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SMEDAN Partners 50 Tertiary Institutions On Entrepreneurship

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The Small and Medium Enterprises Development Agency of Nigeria (SMEDAN) says the agency has partnered with 50 tertiary institutions across the country to prepare their students for a successful entrepreneurial journey.
Director-General of SMEDAN, Mr Olawale Fasanya, made this known in Lagos at the opening ceremony of SMEDAN’s Tertiary Institutions Entrepreneurship Programme (TINEDEP) at the PAN Africa University-Entreprise Development Centre (EDC).
Fasanya, who was represented by the SMEDAN Director, Partnership and Coordination,  Dr. Friday Opara, stressed the need for lecturers to have an entrepreneurial mindset to successfully hand-hold their students through the journey of entrepreneurship.
He said the programme was to equip lecturers  with the necessary tools and techniques to prepare students for the fourth industrial revolution, following the paradigm shift in education.
The Director-General said this could only be achieved through an efficient entrepreneurship education and development to bridge the gaps between the university classroom and the field.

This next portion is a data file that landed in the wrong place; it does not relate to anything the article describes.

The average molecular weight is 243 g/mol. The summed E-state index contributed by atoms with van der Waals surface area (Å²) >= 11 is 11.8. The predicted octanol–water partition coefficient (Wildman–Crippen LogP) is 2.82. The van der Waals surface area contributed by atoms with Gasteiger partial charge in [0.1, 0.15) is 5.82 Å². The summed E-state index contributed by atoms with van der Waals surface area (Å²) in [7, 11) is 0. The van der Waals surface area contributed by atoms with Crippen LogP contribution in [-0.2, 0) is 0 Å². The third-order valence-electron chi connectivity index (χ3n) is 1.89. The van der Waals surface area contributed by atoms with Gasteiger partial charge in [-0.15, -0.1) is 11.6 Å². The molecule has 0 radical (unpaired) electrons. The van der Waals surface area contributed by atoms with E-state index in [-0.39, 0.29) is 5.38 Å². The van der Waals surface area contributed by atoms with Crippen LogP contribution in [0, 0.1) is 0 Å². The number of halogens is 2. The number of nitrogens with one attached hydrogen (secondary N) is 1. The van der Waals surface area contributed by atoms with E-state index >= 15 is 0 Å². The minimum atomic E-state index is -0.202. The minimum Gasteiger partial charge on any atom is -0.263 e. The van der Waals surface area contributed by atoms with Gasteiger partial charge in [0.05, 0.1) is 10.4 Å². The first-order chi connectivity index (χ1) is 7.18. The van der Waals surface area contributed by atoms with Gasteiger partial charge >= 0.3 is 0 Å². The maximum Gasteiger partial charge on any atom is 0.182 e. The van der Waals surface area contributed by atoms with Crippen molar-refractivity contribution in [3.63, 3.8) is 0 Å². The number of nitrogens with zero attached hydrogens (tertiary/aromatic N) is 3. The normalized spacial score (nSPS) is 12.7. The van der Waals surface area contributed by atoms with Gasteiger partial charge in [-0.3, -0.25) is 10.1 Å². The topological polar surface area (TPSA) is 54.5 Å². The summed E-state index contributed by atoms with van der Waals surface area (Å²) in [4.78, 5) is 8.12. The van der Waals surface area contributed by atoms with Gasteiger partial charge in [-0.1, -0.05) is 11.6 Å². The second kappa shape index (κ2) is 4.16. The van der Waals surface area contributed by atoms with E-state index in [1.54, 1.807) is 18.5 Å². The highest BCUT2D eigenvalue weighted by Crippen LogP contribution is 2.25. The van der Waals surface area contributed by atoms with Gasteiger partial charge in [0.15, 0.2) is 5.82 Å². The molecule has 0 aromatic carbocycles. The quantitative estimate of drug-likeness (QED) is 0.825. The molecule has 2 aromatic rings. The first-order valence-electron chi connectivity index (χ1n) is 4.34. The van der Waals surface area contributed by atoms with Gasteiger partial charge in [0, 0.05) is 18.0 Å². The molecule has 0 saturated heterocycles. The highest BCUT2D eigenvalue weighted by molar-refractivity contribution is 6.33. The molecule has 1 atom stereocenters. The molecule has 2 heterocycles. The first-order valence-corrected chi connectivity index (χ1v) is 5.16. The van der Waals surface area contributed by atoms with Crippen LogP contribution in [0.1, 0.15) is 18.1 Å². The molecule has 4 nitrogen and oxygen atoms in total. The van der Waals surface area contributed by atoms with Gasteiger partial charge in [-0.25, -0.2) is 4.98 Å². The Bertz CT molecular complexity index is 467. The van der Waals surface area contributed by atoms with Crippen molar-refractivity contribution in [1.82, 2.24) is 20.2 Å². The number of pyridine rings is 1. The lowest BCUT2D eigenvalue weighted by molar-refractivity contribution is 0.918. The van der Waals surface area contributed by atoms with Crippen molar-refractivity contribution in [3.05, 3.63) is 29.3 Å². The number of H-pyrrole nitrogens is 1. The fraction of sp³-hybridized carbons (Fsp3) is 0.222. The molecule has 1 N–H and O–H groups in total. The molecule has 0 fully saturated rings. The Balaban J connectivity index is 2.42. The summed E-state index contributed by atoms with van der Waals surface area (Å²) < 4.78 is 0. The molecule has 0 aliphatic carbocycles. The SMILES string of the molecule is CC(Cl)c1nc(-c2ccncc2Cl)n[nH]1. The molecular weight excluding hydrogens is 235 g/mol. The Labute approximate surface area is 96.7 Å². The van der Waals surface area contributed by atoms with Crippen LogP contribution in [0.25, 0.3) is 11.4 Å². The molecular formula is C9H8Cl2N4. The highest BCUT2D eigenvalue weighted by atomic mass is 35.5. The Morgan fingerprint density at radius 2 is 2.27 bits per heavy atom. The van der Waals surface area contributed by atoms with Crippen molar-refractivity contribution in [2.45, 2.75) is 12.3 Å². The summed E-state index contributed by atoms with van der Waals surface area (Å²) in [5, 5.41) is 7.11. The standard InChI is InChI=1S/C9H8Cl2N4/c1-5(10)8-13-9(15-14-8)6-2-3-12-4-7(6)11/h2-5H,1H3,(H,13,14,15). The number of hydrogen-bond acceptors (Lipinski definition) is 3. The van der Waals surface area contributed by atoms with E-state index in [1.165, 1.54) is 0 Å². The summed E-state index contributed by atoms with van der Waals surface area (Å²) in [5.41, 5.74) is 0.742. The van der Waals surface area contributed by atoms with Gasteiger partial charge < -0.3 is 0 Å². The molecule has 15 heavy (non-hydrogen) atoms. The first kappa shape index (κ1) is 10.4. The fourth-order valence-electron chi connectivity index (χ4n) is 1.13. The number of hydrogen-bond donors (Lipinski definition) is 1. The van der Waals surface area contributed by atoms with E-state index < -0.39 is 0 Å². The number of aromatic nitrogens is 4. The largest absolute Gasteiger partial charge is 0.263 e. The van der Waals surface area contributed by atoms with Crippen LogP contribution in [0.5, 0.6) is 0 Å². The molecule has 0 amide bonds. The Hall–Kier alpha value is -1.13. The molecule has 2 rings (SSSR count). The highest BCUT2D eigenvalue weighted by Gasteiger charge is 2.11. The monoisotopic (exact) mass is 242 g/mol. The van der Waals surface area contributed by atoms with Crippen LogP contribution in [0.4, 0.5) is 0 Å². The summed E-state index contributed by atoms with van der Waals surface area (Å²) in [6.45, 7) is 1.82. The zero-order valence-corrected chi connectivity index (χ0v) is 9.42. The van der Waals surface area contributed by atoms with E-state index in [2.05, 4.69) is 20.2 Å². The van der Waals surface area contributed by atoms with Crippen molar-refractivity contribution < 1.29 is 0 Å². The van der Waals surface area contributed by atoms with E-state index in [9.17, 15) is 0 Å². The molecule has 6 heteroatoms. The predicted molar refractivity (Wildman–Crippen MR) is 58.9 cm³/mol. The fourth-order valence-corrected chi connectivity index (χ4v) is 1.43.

He noted that the programme would also give the tools and provide full practical sessions to broaden the knowledge of participants in the learning process.
“In our present educational system, certificates and degrees only prepare students to be job seekers and not job creators.
“The tertiary institution’s curricular must place the needed emphasis on entrepreneurship and vocational training.

“The training prepares the students to become entrepreneurs and job creators, as the future is skill and skill is the future.

“The concept is designed to inculcate into the students the intelligent and intellectual consciousness of their environment to enable him/her maximises their existence and potential.

“It is an adaptable education that will prepare the students for self-employment which must necessarily be the ultimate,” he said.

The Director, Entreprise Development Centre, Pan-Atlantic University, Lagos, said the programme was organised for all lecturers in tertiary institution that taught entrepreneurship.

Bamkole said the initiative was to empower the lecturers to inculcate entrepreneurial mindsets in the students.

He advised the upcoming entrepreneurs to get into a network of like-minded people for ideas sharing within the ecosystem.